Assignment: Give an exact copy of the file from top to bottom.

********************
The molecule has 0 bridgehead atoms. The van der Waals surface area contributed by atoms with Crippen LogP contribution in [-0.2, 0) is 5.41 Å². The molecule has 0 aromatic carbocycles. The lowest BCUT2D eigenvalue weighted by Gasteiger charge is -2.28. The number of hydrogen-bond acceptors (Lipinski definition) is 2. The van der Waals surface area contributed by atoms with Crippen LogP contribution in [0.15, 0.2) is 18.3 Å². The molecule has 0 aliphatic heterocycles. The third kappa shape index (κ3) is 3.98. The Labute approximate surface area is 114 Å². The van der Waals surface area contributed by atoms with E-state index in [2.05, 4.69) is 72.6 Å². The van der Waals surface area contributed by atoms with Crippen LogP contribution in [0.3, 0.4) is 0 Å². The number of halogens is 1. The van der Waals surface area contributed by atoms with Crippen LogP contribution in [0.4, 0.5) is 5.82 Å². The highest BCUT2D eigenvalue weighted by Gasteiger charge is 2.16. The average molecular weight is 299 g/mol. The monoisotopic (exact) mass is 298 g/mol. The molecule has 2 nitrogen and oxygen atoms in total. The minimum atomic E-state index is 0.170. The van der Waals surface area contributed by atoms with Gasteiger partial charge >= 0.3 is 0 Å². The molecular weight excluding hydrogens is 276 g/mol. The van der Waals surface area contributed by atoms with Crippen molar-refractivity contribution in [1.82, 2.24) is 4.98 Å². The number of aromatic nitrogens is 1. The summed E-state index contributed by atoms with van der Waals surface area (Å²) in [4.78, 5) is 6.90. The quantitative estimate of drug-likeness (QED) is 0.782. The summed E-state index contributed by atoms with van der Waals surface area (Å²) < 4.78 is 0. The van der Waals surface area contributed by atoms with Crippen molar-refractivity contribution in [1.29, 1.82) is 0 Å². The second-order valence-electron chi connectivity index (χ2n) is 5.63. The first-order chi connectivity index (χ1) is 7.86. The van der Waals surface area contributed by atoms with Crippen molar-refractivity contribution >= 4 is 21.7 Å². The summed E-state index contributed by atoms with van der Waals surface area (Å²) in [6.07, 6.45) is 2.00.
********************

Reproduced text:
The molecule has 0 bridgehead atoms. The van der Waals surface area contributed by atoms with Crippen LogP contribution in [-0.2, 0) is 5.41 Å². The molecule has 0 aromatic carbocycles. The lowest BCUT2D eigenvalue weighted by Gasteiger charge is -2.28. The number of hydrogen-bond acceptors (Lipinski definition) is 2. The van der Waals surface area contributed by atoms with Crippen LogP contribution in [0.15, 0.2) is 18.3 Å². The molecule has 0 aliphatic heterocycles. The third kappa shape index (κ3) is 3.98. The Labute approximate surface area is 114 Å². The van der Waals surface area contributed by atoms with E-state index in [2.05, 4.69) is 72.6 Å². The van der Waals surface area contributed by atoms with Crippen LogP contribution in [0.3, 0.4) is 0 Å². The number of halogens is 1. The van der Waals surface area contributed by atoms with Crippen LogP contribution in [0.4, 0.5) is 5.82 Å². The highest BCUT2D eigenvalue weighted by Gasteiger charge is 2.16. The average molecular weight is 299 g/mol. The monoisotopic (exact) mass is 298 g/mol. The molecule has 2 nitrogen and oxygen atoms in total. The minimum atomic E-state index is 0.170. The van der Waals surface area contributed by atoms with Gasteiger partial charge >= 0.3 is 0 Å². The molecular weight excluding hydrogens is 276 g/mol. The van der Waals surface area contributed by atoms with Crippen molar-refractivity contribution in [1.82, 2.24) is 4.98 Å². The number of aromatic nitrogens is 1. The summed E-state index contributed by atoms with van der Waals surface area (Å²) in [4.78, 5) is 6.90. The quantitative estimate of drug-likeness (QED) is 0.782. The summed E-state index contributed by atoms with van der Waals surface area (Å²) < 4.78 is 0. The van der Waals surface area contributed by atoms with Crippen molar-refractivity contribution in [1.29, 1.82) is 0 Å². The second-order valence-electron chi connectivity index (χ2n) is 5.63. The first-order chi connectivity index (χ1) is 7.86. The van der Waals surface area contributed by atoms with Crippen molar-refractivity contribution >= 4 is 21.7 Å². The summed E-state index contributed by atoms with van der Waals surface area (Å²) in [6.07, 6.45) is 2.00.